As of October 31, Poland, an EU nation which shares a border with Ukraine, has registered the highest number of Ukrainians under the temporary protection directive
The bloc has also rolled out 523 million euros ($543m) in humanitarian aid to Ukraine and pledged to further support countries neighbouring Ukraine such as the Czech Republic, Moldova, Poland and Slovakia.
Frouws explained that the bloc understands that strong support for Ukraine and the countries nearby is likely to mean fewer people travelling further west, to countries such as France or Germany.
“So there’s a bit of self-interest there as well. But overall when it comes to Ukrainian refugees, there is pan-European support,” he added.
Putin triggering the refugee crisis?
On Tuesday, Andriy Yermak, head of the Ukrainian president’s office, said Russia is trying to destabilise Europe.
“Their goal is obvious: to cause a large-scale humanitarian catastrophe, to provoke another refugee crisis in Europe. It’s either force Ukraine to make peace or force the West to force Ukraine to make peace,” he wrote in a tweet.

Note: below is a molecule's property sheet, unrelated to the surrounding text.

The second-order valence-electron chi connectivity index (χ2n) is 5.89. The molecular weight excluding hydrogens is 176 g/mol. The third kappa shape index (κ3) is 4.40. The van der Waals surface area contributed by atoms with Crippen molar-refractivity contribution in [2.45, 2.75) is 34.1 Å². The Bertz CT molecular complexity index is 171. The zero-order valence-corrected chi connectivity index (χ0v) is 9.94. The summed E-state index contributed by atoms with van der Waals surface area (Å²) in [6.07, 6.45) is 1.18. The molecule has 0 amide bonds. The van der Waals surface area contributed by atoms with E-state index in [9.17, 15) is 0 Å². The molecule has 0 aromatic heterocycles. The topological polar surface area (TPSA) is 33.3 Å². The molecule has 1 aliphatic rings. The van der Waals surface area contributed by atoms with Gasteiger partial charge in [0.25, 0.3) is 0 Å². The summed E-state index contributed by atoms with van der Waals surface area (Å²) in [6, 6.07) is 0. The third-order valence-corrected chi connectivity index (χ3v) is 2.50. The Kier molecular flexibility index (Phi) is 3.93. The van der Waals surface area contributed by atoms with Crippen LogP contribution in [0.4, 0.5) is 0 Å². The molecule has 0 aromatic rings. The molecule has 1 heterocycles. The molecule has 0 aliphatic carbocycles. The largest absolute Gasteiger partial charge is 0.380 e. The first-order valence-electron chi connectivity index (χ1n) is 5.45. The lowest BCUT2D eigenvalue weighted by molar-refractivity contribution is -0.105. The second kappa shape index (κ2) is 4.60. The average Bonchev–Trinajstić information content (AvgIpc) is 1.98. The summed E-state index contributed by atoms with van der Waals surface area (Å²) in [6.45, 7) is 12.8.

While the Kremlin has previously denied weaponising migrants, the EU has begun fortifying its borders with Russia and Moscow’s main ally, Belarus.
Countries such as Poland have begun building a barbed wire fence along the border with Russia and Lithuania has built a wall along the frontier with Belarus.
“There’s anxiety in Europe that something like what happened last November with the migration crisis along the bloc’s borders with Belarus, could occur again,” Frouws told Al Jazeera.
“But [fortifying European borders] could also close the door to Russians in urgent need of international protection or other displaced people from other nationalities trying to seek asylum. So it is important to come up with a better and comprehensive approach. Walls aren’t the answer,” he said.
As the EU’s interior ministers convene in Brussels on November 25 to discuss migration issues along all migratory routes including from Ukraine, Hipper reiterated that the bloc stands ready for any challenge.
“Whatever Russia is down to with respect to migration, we will respond by fully supporting Ukrainians and people from other nationalities impacted by Putin’s actions,” she said.